Haas A Player for the Ages

By Associated PressAugust 12, 2004, 4:00 pm
04 PGA ChampionshipHAVEN, Wis. -- At 50, Jay Haas isn't thinking about sending off for his AARP card or wondering about the senior tour. He's too busy whipping the whippersnappers.
 
Haas, who shot a 4-under-par 68 at the PGA Championship on Thursday, is trying to become the oldest player ever to qualify for the Ryder Cup team and the oldest player ever to win a major.
 
He's 10th in the Ryder Cup points, right on the bubble for an automatic berth, and in position to at least dream about supplanting Julius Boros, who was 48 when he won the 1968 PGA at San Antonio, as the oldest winner of a major.
 
His game is as good as it's ever been as evidenced by his superb opening round that would have been bogey-free if not for a three-putt from 50 feet on the par-3 17th.
 
'I played about as good as I can play from tee to greens,' said Haas, who is competing in his 81st major, the most of anyone who hasn't won one. 'I missed two greens and putted on both of those from the fringe, so I was very, very happy with that.'
 
His first of five birdies came on the par-4 13th, his fourth hole, when he hit a 6-iron to 4 feet.
 
'The pin was in the back left over this knob and you have Lake Michigan to the right and the wind howling. That was my best shot of the day,' Haas said.
 
His 8-foot putt for birdie on No. 16 was followed by his lone bogey, but he recovered with three birdies on the front side with putts from inside 10 feet.
 
Cheerful and congenial have always been his charm, but the spirited St. Louis native is especially easygoing nowadays thanks to a remarkable resurgence over the last year and a half.
 
He put new meaning into 'golden years' when he won more than $2.5 million in 2003, by far the most of his career, and he's contending for a spot on his first Ryder Cup team since 1995.
 
He's been around so long he's even gotten to play with his son, Bill, who was the nation's top-ranked college golfer as a senior at Wake Forest this year before joining his father in the U.S. Open.
 
'Most kids can beat their dads, but I can't beat mine,' Bill Haas said after his father shared the first-round lead at the Open, where they became the second father-son team to make the cut, joining Joe Kirkwood and Joe Kirkwood Jr. in 1948.
 
Jay Haas simply refuses to act his age.
 
He traces his turnaround to a change in attitude and approach last year when he decided his career was in its twilight and he was going to stop to smell the fairways.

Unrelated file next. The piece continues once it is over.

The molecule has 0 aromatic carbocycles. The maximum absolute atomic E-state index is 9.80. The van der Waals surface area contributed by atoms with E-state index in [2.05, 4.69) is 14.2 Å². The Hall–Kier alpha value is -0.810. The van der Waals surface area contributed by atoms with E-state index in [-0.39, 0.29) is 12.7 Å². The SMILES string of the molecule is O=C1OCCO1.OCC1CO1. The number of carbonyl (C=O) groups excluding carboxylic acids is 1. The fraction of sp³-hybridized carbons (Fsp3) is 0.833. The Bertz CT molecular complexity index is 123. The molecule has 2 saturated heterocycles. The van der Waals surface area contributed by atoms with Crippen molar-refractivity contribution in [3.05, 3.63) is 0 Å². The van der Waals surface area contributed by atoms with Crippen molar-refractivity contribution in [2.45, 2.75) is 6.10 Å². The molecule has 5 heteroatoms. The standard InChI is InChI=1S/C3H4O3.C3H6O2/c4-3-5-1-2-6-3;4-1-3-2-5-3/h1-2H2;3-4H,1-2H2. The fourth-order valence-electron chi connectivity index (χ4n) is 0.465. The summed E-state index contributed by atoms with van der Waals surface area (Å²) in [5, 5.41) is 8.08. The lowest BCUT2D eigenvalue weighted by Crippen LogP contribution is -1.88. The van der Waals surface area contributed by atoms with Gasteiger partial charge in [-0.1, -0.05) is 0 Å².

'I think I went into 2003 with kind of a 'Hey, this is my last go-around here at 49 and let's just see what happens and have some fun,'' Haas said. 'You hear that all the time, and I don't think that that equates to great golf. (But) for me, I've been very relaxed.
 
'I probably had my best attitude consistently for the last couple of years on the golf course that I've ever had in my career. You know, good play then feeds that good attitude and vice versa,' Haas said. 'So, to have Bill playing in some of these events has been wonderful for me. I'm just having the time of my life.'
 
The only thing missing from his terrific turnaround is a win, but he's not beating himself up over that.
 
'It's difficult to win out here, and I put myself into position a couple of times and haven't pulled it off,' he said. 'Being in the hunt at the U.S. Open was great. I felt like I should have won that tournament or given it a better chance than I did.'
 
He finished tied for ninth, but he isn't looking back.
 
'I can't say, 'Well, I'm disappointed,' or 'I'm not disappointed' or content or not content,' Haas said. 'I guess it's not going to help me whether I feel one way or the other. I just need to go do it.'
 
Haas doesn't fret over his inability to close out a major, where he owns 16 top-10 finishes, second only to Ed Dudley's 19 among players who have never kissed the trophy.
 
He won't have to end the streak to make the Ryder Cup team. A few more rounds like Thursday and he'll get another coveted chance at beating the Europeans.
 
'It's been my goal. I've stated that. I'm sure it's the goal of a lot of guys out here; they just haven't been as vocal about it,' Haas said. 'But I don't go into each round thinking I need to play well because of the Ryder Cup, or if I make a bogey, well, that's going to cost me the Ryder Cup, or if I make a birdie now I'm in good shape.'
 
His view is simple: If he deserves to go, he will.
 
'I certainly can't wish good luck for me or bad luck for anybody else,' Haas said. 'I just have to take care of what I can do. But it's been fun to be able to even consider that, I guess, to just be in the hunt.'
 
Related Links:
  • Leaderboard - PGA Championship
  • Photo Gallery - Whistling Straits
  • Full Coverage - PGA Championship
  • Course Tour - Whistling Straits
     
    Copyright 2004 Associated Press. All rights reserved. This material may not be published, broadcast, rewritten or redistributed.
  • Getty Images

    Five-time Open champ Thomson passes at 88

    By Associated PressJune 20, 2018, 1:35 am

    MELBOURNE, Australia – Five-time Open Championship winner Peter Thomson has died, his family said Wednesday. He was 88.

    Thomson had been suffering from Parkinson's disease for more than four years and died at his Melbourne home surrounded by family members on Wednesday morning.

    Born on Aug, 23, 1929, Thomson was two months short of his 89th birthday.

    The first Australian to win The Open Championship, Thomson went on to secure the title five times between 1954 and 1965, a record equaled only by Tom Watson.

    On the American senior circuit he won nine times in 1985.